Steve Jobs email confirms Apple considered tablet Mac, 15-inch MacBook Air in 2007

Posted:
in General Discussion edited June 3
An internal email written by late Apple cofounder Steve Jobs offers a window into the tech giant's hardware strategy just after the first iPhone launched in 2007, plans that included a tablet Mac and a 15-inch MacBook Air.

MacBook Air


The document, made public as part of discovery in Epic v. Apple and highlighted by Twitter account TechEmails on Wednesday, is a printout of an executive team meeting agenda from August 2007, two months after the original iPhone launched. While most topics of discussion have since been revealed publicly, there are tidbits that offer insight into projects that failed to make the cut.

For example, Jobs refers to a 15-inch MacBook Air that was scheduled for launch or internal planning in the first half of 2008. Apple would go on to debut a 13-inch MacBook Air in a classic 2008 unveiling that saw Jobs pull the svelte thin-and-light out of a manila envelope.

Rumors of Apple's interest in a 15-inch MacBook Air surfaced in 2009, and again more recently in January, though the company has thus far not committed to a larger variant of its popular notebook. An 11-inch model was produced between 2010 to 2016.

Interestingly, Apple also appears to have considered the introduction of a tablet Mac prior to the introduction of iPad in 2010. A brief mention in Jobs' email, a "tablet" was teed up for discussion under the Mac category. Before the launch of iPad, scuttlebutt pegged Apple as an early entrant in the tablet PC game, though the company ultimately went in a different -- and arguably smarter -- direction by adopting an energy-efficient ARM-based platform that ran a lightweight operating system.

Other details revealed in Jobs' email include mention of a "Super nano" device that could be an unreleased iPod variant and the potential opening of iPhoneOS (later iOS) to accommodate third-party apps. On the latter, handwritten notes scrawled in the margins of the document show that Apple was perhaps considering a partnership with EA that would bring games to iPhone and iPod touch.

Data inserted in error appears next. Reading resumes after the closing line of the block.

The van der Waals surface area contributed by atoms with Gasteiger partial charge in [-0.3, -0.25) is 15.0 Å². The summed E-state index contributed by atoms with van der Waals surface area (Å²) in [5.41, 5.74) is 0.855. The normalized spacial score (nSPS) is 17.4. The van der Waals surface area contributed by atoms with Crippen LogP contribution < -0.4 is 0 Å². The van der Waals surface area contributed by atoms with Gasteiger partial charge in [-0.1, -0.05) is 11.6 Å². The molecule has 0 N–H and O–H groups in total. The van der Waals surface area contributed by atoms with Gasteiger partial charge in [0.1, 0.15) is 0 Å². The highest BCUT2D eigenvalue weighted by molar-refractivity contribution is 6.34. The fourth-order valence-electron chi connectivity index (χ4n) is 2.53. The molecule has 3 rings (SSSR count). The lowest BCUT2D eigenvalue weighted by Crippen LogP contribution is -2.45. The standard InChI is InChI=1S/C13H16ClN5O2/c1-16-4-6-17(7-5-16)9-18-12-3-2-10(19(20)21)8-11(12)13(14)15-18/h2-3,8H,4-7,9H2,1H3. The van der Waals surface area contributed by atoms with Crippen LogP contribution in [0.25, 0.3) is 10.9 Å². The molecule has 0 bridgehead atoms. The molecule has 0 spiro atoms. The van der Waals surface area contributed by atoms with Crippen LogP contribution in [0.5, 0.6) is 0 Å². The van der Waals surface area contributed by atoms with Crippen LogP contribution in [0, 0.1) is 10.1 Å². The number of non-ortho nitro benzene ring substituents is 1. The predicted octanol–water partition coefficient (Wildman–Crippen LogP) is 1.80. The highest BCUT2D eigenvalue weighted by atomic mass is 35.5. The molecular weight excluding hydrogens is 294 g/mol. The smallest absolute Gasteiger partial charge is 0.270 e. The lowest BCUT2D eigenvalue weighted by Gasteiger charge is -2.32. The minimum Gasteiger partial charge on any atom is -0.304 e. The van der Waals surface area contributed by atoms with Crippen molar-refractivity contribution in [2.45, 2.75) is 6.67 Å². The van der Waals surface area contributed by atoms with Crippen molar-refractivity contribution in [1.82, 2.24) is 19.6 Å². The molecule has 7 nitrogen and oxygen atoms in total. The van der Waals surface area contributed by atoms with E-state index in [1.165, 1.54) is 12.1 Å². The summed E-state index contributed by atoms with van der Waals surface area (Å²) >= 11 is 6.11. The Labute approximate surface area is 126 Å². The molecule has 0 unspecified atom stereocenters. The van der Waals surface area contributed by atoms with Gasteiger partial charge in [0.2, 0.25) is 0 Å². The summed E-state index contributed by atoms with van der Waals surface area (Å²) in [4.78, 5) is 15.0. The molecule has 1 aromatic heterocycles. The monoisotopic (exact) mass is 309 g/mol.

A separate internal email, also from the Epic v. Apple trial, sees software chief Eddy Cue discuss the promotion of music identification service Shazam's then-new Shazam Player app in the App Store in 2012. Cue decided against the suggestion, saying, "[w]e are not going to promote something that puts it's [sic] goal as replacing our music player unless it is significantly better than our player and it is not."

Apple acquired Shazam in 2017.

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Comments

  • Reply 1 of 17
    mattinozmattinoz Posts: 1,684member
    Would have thought it might made a mention that at the time the other co-founder had a company that converted MacBooks to tablets. 
    bloggerblogwatto_cobra
  • Reply 2 of 17
    canukstormcanukstorm Posts: 2,557member
    I would love a 15" MBA.  Crossing fingers Apple changes its mind.
    MplsPwilliamlondon
  • Reply 3 of 17
    williamhwilliamh Posts: 810member
    While these glimpses into Apple are interesting, the whole line of questioning in the trial about what Apple could have done is highly annoying. Could Apple have allowed side loading, etc. 

    Let’s dig into what “epic” might have done. “Epic”could have followed the terms of it’s agreement with Apple.  That was a choice.  “Epic” could have developed a phone, it’s own commission free and open App Store, why not?  Amazon made a phone and makes tablets. Facebook made a phone. Why not epic?
    wonkothesaneh4y3sqwerty52chiawatto_cobra
  • Reply 4 of 17
    canukstormcanukstorm Posts: 2,557member
    williamh said:
    While these glimpses into Apple are interesting, the whole line of questioning in the trial about what Apple could have done is highly annoying. Could Apple have allowed side loading, etc. 

    Let’s dig into what “epic” might have done. “Epic”could have followed the terms of it’s agreement with Apple.  That was a choice.  “Epic” could have developed a phone, it’s own commission free and open App Store, why not?  Amazon made a phone and makes tablets. Facebook made a phone. Why not epic?